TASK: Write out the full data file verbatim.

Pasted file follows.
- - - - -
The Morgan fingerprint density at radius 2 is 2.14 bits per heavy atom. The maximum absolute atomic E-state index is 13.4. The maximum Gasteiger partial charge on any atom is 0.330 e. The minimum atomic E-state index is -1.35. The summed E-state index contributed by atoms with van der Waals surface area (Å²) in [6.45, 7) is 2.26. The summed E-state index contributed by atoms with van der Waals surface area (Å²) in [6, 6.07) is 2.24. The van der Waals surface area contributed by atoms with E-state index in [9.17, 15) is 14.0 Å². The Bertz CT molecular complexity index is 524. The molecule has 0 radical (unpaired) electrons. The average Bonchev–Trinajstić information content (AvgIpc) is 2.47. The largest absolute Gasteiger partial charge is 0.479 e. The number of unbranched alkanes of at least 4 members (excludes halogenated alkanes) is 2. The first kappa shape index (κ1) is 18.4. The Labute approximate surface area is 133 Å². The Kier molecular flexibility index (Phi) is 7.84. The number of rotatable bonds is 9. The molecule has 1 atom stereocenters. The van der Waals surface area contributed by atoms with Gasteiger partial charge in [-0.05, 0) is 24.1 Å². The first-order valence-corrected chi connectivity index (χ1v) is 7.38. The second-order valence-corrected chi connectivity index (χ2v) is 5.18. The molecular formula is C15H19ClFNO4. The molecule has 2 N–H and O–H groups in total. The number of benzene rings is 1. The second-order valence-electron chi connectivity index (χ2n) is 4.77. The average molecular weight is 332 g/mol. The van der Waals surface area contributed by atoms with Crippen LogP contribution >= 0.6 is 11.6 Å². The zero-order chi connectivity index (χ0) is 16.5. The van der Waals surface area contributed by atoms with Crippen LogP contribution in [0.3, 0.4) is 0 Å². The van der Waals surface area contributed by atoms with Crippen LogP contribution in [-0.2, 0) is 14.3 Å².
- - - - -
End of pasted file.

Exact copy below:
The Morgan fingerprint density at radius 2 is 2.14 bits per heavy atom. The maximum absolute atomic E-state index is 13.4. The maximum Gasteiger partial charge on any atom is 0.330 e. The minimum atomic E-state index is -1.35. The summed E-state index contributed by atoms with van der Waals surface area (Å²) in [6.45, 7) is 2.26. The summed E-state index contributed by atoms with van der Waals surface area (Å²) in [6, 6.07) is 2.24. The van der Waals surface area contributed by atoms with E-state index in [9.17, 15) is 14.0 Å². The Bertz CT molecular complexity index is 524. The molecule has 0 radical (unpaired) electrons. The average Bonchev–Trinajstić information content (AvgIpc) is 2.47. The largest absolute Gasteiger partial charge is 0.479 e. The number of unbranched alkanes of at least 4 members (excludes halogenated alkanes) is 2. The first kappa shape index (κ1) is 18.4. The Labute approximate surface area is 133 Å². The Kier molecular flexibility index (Phi) is 7.84. The number of rotatable bonds is 9. The molecule has 1 atom stereocenters. The van der Waals surface area contributed by atoms with Gasteiger partial charge in [-0.05, 0) is 24.1 Å². The first-order valence-corrected chi connectivity index (χ1v) is 7.38. The second-order valence-corrected chi connectivity index (χ2v) is 5.18. The molecular formula is C15H19ClFNO4. The molecule has 2 N–H and O–H groups in total. The number of benzene rings is 1. The second-order valence-electron chi connectivity index (χ2n) is 4.77. The average molecular weight is 332 g/mol. The van der Waals surface area contributed by atoms with Crippen LogP contribution >= 0.6 is 11.6 Å². The zero-order chi connectivity index (χ0) is 16.5. The van der Waals surface area contributed by atoms with Crippen LogP contribution in [0.3, 0.4) is 0 Å². The van der Waals surface area contributed by atoms with Crippen LogP contribution in [-0.2, 0) is 14.3 Å².